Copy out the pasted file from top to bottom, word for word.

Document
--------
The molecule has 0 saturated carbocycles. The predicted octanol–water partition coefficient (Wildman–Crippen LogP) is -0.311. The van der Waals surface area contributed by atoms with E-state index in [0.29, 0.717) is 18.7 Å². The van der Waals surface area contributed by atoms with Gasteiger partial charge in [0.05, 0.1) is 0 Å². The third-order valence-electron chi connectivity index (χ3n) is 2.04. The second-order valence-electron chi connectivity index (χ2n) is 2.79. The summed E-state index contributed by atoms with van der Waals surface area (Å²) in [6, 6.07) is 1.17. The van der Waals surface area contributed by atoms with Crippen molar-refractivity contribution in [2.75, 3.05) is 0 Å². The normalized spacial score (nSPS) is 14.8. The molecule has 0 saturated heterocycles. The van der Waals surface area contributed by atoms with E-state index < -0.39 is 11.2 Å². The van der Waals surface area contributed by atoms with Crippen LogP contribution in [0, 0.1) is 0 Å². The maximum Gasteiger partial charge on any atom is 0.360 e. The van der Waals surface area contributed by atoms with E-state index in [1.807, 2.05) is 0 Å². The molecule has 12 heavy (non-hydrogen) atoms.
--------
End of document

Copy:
The molecule has 0 saturated carbocycles. The predicted octanol–water partition coefficient (Wildman–Crippen LogP) is -0.311. The van der Waals surface area contributed by atoms with E-state index in [0.29, 0.717) is 18.7 Å². The van der Waals surface area contributed by atoms with Gasteiger partial charge in [0.05, 0.1) is 0 Å². The third-order valence-electron chi connectivity index (χ3n) is 2.04. The second-order valence-electron chi connectivity index (χ2n) is 2.79. The summed E-state index contributed by atoms with van der Waals surface area (Å²) in [6, 6.07) is 1.17. The van der Waals surface area contributed by atoms with Crippen molar-refractivity contribution in [2.75, 3.05) is 0 Å². The normalized spacial score (nSPS) is 14.8. The molecule has 0 saturated heterocycles. The van der Waals surface area contributed by atoms with E-state index < -0.39 is 11.2 Å². The van der Waals surface area contributed by atoms with Crippen LogP contribution in [0, 0.1) is 0 Å². The maximum Gasteiger partial charge on any atom is 0.360 e. The van der Waals surface area contributed by atoms with E-state index in [1.807, 2.05) is 0 Å². The molecule has 12 heavy (non-hydrogen) atoms.